Some good news for Regent Honeyeaters

To: Paul Taylor <>, Birding-aus <>
Subject: Some good news for Regent Honeyeaters
From: Tim Dolby <>
Date: Tue, 22 Nov 2011 13:55:35 +0000
Great news Paul!

Interestingly, this follows on from another superb event regarding this species 
- a male Regent Honeyeater that was recorded breeding at Eagle Point in 
Gippsland (Vic) in late 2009 (noteworthy in itself), has been re-recorded (by 
Carol Probets, along with two keepers from Taronga Zoo) in the Capertee Valley!

This is the longest recorded distance movement for Regent Honeyeater (from over 
600-banded birds), flying 584 km as the crow/Regent Honeyeater flies since it 
was banded. It raises an interesting questions about the birds flight path.

Further to this, the bird was also recorded breeding in the Capertee!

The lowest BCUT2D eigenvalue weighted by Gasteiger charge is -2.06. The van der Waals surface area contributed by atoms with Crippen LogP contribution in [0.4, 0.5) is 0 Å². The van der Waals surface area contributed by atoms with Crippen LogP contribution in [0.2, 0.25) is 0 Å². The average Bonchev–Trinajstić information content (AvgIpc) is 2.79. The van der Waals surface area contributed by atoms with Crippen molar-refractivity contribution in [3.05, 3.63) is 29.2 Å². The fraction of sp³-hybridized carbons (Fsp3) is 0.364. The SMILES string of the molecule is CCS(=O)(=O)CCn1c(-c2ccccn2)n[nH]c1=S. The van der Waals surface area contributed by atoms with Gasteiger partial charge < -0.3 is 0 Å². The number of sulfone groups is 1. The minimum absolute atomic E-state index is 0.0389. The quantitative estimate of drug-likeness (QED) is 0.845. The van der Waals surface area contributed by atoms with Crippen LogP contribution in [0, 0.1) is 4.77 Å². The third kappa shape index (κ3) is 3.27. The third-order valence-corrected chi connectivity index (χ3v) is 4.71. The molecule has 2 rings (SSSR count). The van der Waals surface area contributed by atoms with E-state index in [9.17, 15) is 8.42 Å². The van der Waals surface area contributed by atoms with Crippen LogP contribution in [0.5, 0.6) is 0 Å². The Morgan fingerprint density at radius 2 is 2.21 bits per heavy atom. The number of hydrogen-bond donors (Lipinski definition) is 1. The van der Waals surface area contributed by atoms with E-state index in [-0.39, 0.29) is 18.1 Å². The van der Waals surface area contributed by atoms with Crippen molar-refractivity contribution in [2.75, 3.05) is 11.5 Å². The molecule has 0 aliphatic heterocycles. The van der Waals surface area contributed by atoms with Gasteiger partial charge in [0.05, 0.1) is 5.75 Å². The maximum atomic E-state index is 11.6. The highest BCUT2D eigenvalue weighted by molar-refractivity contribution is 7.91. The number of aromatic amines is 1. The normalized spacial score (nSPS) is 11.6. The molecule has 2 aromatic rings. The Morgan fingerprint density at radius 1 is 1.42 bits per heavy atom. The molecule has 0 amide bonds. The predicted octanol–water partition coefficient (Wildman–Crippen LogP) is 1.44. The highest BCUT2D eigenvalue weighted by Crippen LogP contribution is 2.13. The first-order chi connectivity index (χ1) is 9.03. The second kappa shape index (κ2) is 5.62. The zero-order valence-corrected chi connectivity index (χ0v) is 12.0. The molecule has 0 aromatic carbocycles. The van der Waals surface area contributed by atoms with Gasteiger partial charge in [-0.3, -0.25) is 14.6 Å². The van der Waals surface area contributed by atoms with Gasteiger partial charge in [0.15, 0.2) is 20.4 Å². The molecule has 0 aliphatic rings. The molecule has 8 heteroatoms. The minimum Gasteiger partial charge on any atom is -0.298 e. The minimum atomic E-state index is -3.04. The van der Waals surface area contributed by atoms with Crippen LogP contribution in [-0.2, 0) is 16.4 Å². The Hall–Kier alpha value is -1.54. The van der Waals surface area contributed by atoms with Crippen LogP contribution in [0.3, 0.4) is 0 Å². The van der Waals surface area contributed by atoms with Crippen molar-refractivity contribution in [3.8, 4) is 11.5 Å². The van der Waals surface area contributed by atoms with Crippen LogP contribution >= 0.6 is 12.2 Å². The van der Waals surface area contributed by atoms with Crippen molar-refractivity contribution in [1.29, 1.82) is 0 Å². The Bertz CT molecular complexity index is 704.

Tim Dolby

 on behalf of Paul Taylor 

Sent: Tuesday, November 22, 2011 11:10 PM
To: Birding-aus
Subject: Some good news for Regent Honeyeaters

 From the Parks Victoria Facebook page:

Parks Victoria
The first documented, successful breeding from a captive bred and wild
Regent Honeyeater has occurred near Chiltern. The female captive bred bird,
released over 18 months ago, is the sixth of forty four released birds to be
confirmed alive this season. The bird had not been recorded since
shortly after
the release date in May 2010.

The successful fledging of a chick on private property close to Chiltern
Mt Pilot
National Park ticks the final box of the breeding and release program.
It has
demonstrated the potential for captive bred birds to integrate and add new
genes to the greatly diminished wild populations.

Ten days after fledging the young bird was observed taking nectar from
for the first time. (Brian, Ranger)


    Paul Taylor                                  Veni, vidi, tici -
                            I came, I saw, I ticked.


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